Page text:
It’s always exciting to come across a new tool that actually becomes a part of your daily workflow. I try out new apps all the time, and minimalist writing apps are a particular favorite of mine. Most fail to make the writing experience perfectly smooth, and usually have too many features while missing the very quite writing experience I’m looking for.
That’s why I find Typerighter exciting. After trying it out and reviewing it at the beginning of the month, it’s become one of the apps I use daily. Most of my articles this month have been originally been written in Typerighter, and I’ve increasingly enjoyed using it.
I was excited to have the chance to interview Typerighter’s developer, Garrick van Buren, this past week, and find out what inspired him to make Typerighter and how he made it feel so perfect for writing. Here’s our interview for your reading pleasure.
Thanks again for taking the time to do an interview with us at Web.AppStorm.net! I’ve enjoyed using Typerighter ever since I first heard about it from Patrick Rhone’s Minimal Mac blog (and I was user number 56 based on my price). When did you first have the idea for Typerighter?
In the autumn of 2011, I sat down to start writing a book. But, I couldn’t find a comfortable place to write – a quiet place to lose myself in my writing. A place not littered with formatting options, categorizing options, and other distractions (e.g. remembering to ‘save’). In the tradition of fine artists mixing their own paints from pigments, it seemed only appropriate that I needed to create the place to write the book.
There’s quite a few minimalistic writing apps on Macs and iOS devices, and even a few web based ones, especially note apps like Simplenote. What need does Typerighter fill that other apps weren’t already filling?
Throughout the day, I’m as likely to be working on a Mac as an Amazon Fire, HP TouchPad, Windows box, or an iOS device. I’ve tried a number of other writing apps before building Typerighter. Many of them required a companion app or just didn’t work on one or more of the platforms I’m likely to interact with throughout the day. Ultimately, Typerighter’s goal is to provide a quiet, consistent writing experience no matter the device or browser.
I appreciate the fact you can purchase basic account without having a recurring subscription. In a world where people think you can’t charge for web apps and have to make them freemium, what’s your thoughts on pricing and one-time purchases versus subscriptions for web apps?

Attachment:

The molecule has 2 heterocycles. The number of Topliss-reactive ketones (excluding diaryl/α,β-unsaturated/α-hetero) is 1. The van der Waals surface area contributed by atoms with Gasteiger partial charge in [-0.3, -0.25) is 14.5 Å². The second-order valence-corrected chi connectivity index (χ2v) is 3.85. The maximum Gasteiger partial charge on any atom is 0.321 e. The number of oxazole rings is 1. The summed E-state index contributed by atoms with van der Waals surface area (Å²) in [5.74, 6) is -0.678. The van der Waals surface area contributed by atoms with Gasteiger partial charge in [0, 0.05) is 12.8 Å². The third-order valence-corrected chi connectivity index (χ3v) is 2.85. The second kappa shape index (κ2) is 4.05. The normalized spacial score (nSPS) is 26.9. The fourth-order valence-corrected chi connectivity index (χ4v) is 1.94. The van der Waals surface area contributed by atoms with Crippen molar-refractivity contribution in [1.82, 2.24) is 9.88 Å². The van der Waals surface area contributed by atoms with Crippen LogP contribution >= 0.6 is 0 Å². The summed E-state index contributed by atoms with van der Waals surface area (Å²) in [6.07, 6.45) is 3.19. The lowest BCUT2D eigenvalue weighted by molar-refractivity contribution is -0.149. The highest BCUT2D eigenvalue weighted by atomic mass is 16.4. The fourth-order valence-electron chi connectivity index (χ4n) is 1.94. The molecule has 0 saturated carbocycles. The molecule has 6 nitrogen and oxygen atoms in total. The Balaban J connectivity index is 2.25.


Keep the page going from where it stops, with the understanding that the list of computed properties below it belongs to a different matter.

In my experience of building web apps over the past 5 years having some price – any price – is better than no price. When people pay some price, any price, they’re indicating a belief in the project’s philosohy.txt and a want for it to exist tomorrow. While that gesture is worth far more than the price paid – money is the most concrete way of expressing it.
The one-time fee Typerighter basic membership is great for the vast majority of writers. It worked great for me for almost 6 months. The Typerighter Pro! subscription membership is designed for writers with a volume of writing and an intended workflow. The two memberships are for two different writers.
I love iA Writer’s Nitti font, and one of the first things I did in Typerighter was check its source to see what font its using. How’d you pick the default font, and why did you choose it?
Typerighter uses the Vegur font – web optimized by the brilliant Richard Fink. I tried out all 1,500 fonts in the Kernest repository – and Vegur stood out as both distinctive and quiet. The same qualities Typerighter needed. Similarly, I tried out every shade of grey for the font color and the background color. The same for every font-size and line-height. Each of those visual design elements was tweaked and refined until it felt right. Meaning – it didn’t distract me from writing.
Do you see Typerighter more as a writing app for typing text to use elsewhere (say, writing blog posts to then paste into WordPress), or do you see it as a notebook app like Simplenote for saving all of your random plain text, whether long or short?
Typerighter started as a place to write long form text. A place to comfortably write 500 to 1000 words. I’ve found it so comfortable that all my writing of substance has started in Typerighter. Emails, blog posts, research notes, this interview, everything.
Typerighter has no explicit character limit. Just like a piece of paper has no explicit character limit. Writing evolves. Sometimes a short note is the start of something longer. This interview started as a few short questions. I pasted it into Typerighter and comfortably, worked and re-worked my responses over the course of a few days.